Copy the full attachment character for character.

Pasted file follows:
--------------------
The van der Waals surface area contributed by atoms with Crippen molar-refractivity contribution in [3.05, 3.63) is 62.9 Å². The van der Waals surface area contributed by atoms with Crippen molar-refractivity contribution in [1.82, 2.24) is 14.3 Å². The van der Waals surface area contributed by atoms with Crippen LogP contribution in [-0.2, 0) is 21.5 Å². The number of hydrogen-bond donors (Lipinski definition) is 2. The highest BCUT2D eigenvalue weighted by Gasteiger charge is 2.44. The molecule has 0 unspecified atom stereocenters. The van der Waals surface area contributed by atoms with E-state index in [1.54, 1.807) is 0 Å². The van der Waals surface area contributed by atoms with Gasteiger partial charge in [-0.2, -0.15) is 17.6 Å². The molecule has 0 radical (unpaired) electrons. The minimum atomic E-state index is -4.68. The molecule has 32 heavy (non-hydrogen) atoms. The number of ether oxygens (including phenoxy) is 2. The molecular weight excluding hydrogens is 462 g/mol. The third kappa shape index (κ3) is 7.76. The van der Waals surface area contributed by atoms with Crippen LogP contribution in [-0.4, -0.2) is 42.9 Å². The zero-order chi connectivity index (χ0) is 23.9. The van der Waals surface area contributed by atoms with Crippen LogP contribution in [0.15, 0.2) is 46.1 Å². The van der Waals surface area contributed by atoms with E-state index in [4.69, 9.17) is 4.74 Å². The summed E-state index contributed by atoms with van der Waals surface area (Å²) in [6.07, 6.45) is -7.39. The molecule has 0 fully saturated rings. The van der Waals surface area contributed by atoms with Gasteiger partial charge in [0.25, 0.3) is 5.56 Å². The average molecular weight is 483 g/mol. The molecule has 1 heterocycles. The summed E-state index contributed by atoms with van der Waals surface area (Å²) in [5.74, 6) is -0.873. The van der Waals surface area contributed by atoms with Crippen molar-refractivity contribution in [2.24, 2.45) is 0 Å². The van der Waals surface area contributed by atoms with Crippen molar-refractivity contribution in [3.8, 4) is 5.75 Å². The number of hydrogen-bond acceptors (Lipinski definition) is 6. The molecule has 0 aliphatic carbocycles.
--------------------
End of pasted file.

The van der Waals surface area contributed by atoms with Crippen molar-refractivity contribution in [3.05, 3.63) is 62.9 Å². The van der Waals surface area contributed by atoms with Crippen molar-refractivity contribution in [1.82, 2.24) is 14.3 Å². The van der Waals surface area contributed by atoms with Crippen LogP contribution in [-0.2, 0) is 21.5 Å². The number of hydrogen-bond donors (Lipinski definition) is 2. The highest BCUT2D eigenvalue weighted by Gasteiger charge is 2.44. The molecule has 0 unspecified atom stereocenters. The van der Waals surface area contributed by atoms with E-state index in [1.54, 1.807) is 0 Å². The van der Waals surface area contributed by atoms with Gasteiger partial charge in [-0.2, -0.15) is 17.6 Å². The molecule has 0 radical (unpaired) electrons. The minimum atomic E-state index is -4.68. The molecule has 32 heavy (non-hydrogen) atoms. The number of ether oxygens (including phenoxy) is 2. The molecular weight excluding hydrogens is 462 g/mol. The third kappa shape index (κ3) is 7.76. The van der Waals surface area contributed by atoms with Crippen LogP contribution in [-0.4, -0.2) is 42.9 Å². The zero-order chi connectivity index (χ0) is 23.9. The van der Waals surface area contributed by atoms with Crippen LogP contribution in [0.15, 0.2) is 46.1 Å². The van der Waals surface area contributed by atoms with E-state index in [4.69, 9.17) is 4.74 Å². The summed E-state index contributed by atoms with van der Waals surface area (Å²) in [6.07, 6.45) is -7.39. The molecule has 0 fully saturated rings. The van der Waals surface area contributed by atoms with Gasteiger partial charge in [0.25, 0.3) is 5.56 Å². The average molecular weight is 483 g/mol. The molecule has 1 heterocycles. The summed E-state index contributed by atoms with van der Waals surface area (Å²) in [5.74, 6) is -0.873. The van der Waals surface area contributed by atoms with Crippen molar-refractivity contribution in [2.24, 2.45) is 0 Å². The van der Waals surface area contributed by atoms with Crippen molar-refractivity contribution in [3.8, 4) is 5.75 Å². The number of hydrogen-bond acceptors (Lipinski definition) is 6. The molecule has 0 aliphatic carbocycles.